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Falling in love with Greece

Thursday February 8, 2007

Sara Young

People talk about the ?bravery? of deciding to move abroad; in my case I simply felt there was nothing immediate keeping me in England. I was anxious to forget the fallout of a bad relationship and I was about to be made redundant from a job I in any case hated. Remembering what I?d heard from the ubiquitous friend of a friend some years earlier, I decided to book a place on an introductory TEFL course and set about applying for jobs abroad. I had only two provisos: no children and I didn?t like hot countries. Which is why I found myself standing in front of a class of young teenagers in mainland Greece in mid-August. And why, for reasons that evade logical explanation, almost eight years later I find myself buying furniture for my new flat here.



Some expatriates say it was work colleagues who helped them fit into a new country. Despite my initial fears, I found it was the children I worked with who helped me. Greek kids have a reputation for being the most ill-disciplined rabble in Europe, if not the world. This is undeniable fact, but once you realise that what to a non-Greek might sound like ?answering back? they regard as ?starting a lively debate?, there are fewer problems. Children everywhere are ready to open up without guile; and in Greece they talk about customs and traditions with a freshness and singularity that adults have often forgotten.

As for the language, being an English language teacher is one of those situations where you?re there NOT to speak the language. (I?m still feigning total ignorance of Greek to make the students talk in English!) The new school secretary, Tasoula, had no truck with that: despite her own excellent English she insisted from day one on giving me all instructions in Greek. ?You have a dictionary, don?t you?? The question was rhetorical. For the first six months I took intensive grammar lessons, but it was thanks to Tasoula?s brusque maxim: ?You?re living here; you have to learn the language? that a year later I moved to a small rural town in northern Greece devoid of English speakers, and plunged into error-strewn daily conversation. The accent found in Greek Macedonia, which Athenians regard as impenetrable, is now as clear to me as a bell, while I still struggle with accents from further south.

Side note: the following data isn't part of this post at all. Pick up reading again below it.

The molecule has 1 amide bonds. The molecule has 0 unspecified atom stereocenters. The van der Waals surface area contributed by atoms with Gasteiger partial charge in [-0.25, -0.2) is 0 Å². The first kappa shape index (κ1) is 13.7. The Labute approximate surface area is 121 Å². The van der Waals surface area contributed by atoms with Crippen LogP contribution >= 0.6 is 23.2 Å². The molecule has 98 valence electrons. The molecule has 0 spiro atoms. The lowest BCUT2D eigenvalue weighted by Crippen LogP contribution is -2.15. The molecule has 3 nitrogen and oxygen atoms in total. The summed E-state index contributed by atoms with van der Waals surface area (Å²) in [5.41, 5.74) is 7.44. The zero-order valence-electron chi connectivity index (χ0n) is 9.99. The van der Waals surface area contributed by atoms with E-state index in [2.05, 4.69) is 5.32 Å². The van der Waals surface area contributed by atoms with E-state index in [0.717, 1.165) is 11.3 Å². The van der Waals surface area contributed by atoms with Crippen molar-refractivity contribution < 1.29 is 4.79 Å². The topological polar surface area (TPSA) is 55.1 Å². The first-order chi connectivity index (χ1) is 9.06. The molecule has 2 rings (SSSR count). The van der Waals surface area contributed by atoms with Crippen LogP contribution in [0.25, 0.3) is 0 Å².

When people hear I?ve been here so long, their knowing response is: ?Ah, so you found a Greek man to marry?. Why else would one choose to stay on in a foreign country? But no, I didn?t fall in love with someone, but somewhere. During the years I?ve been in Greece, I?ve visited the famous monuments, sunbathed on the golden sands and swum with olive skinned boyfriends in crystal clear waters. But I?ve also lived with Greece?s quirks and faults. The bureaucracy and delays drive me insane, as does the difficulty in obtaining a straight answer to a question. A common exchange in the post office goes like this:

?Do you have any stamps for England??

?How many would you like??

?Four please.?

?No, we don?t have any.?

Yet I?ve also discovered a true warmth coupled with an acceptance of strangers who are happy to adapt to the Greek way of life.

As for advice, my immediate family in England was so taken aback by my sudden decision to leave (?I?m going to live in Greece! In four weeks?time!?) that they could think of nothing to say. I was walking into a void. And yet it?s the best way; to leave all preconceptions and expectations behind and just take it as you find it. I reckoned if I made the first Christmas I?d be OK. And, as it turns out, I was.

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